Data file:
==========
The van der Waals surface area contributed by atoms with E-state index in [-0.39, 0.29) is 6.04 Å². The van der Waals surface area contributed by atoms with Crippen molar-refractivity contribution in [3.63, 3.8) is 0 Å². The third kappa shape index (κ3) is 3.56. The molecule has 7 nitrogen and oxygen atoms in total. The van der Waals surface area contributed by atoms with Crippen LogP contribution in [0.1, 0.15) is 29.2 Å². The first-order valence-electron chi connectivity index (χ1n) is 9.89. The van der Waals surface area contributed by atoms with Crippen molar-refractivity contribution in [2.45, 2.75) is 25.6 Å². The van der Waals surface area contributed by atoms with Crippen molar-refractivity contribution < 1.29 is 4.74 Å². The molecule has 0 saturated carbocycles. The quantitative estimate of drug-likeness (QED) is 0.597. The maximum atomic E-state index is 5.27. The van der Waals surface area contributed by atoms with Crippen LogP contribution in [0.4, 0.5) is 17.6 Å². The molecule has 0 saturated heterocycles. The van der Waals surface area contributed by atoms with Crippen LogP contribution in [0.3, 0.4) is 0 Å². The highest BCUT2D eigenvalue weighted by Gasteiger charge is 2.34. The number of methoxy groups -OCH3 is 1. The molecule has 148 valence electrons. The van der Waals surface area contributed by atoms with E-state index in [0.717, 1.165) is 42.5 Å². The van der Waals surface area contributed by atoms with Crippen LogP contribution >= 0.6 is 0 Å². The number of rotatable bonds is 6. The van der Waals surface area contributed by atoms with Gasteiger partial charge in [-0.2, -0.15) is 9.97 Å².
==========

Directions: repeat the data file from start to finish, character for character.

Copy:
The van der Waals surface area contributed by atoms with E-state index in [-0.39, 0.29) is 6.04 Å². The van der Waals surface area contributed by atoms with Crippen molar-refractivity contribution in [3.63, 3.8) is 0 Å². The third kappa shape index (κ3) is 3.56. The molecule has 7 nitrogen and oxygen atoms in total. The van der Waals surface area contributed by atoms with Crippen LogP contribution in [0.1, 0.15) is 29.2 Å². The first-order valence-electron chi connectivity index (χ1n) is 9.89. The van der Waals surface area contributed by atoms with Crippen molar-refractivity contribution in [2.45, 2.75) is 25.6 Å². The van der Waals surface area contributed by atoms with Crippen molar-refractivity contribution < 1.29 is 4.74 Å². The molecule has 0 saturated carbocycles. The quantitative estimate of drug-likeness (QED) is 0.597. The maximum atomic E-state index is 5.27. The van der Waals surface area contributed by atoms with Crippen LogP contribution in [0.4, 0.5) is 17.6 Å². The molecule has 0 saturated heterocycles. The van der Waals surface area contributed by atoms with Crippen LogP contribution in [0.3, 0.4) is 0 Å². The highest BCUT2D eigenvalue weighted by Gasteiger charge is 2.34. The number of methoxy groups -OCH3 is 1. The molecule has 148 valence electrons. The van der Waals surface area contributed by atoms with E-state index in [0.717, 1.165) is 42.5 Å². The van der Waals surface area contributed by atoms with Crippen LogP contribution >= 0.6 is 0 Å². The number of rotatable bonds is 6. The van der Waals surface area contributed by atoms with Gasteiger partial charge in [-0.2, -0.15) is 9.97 Å².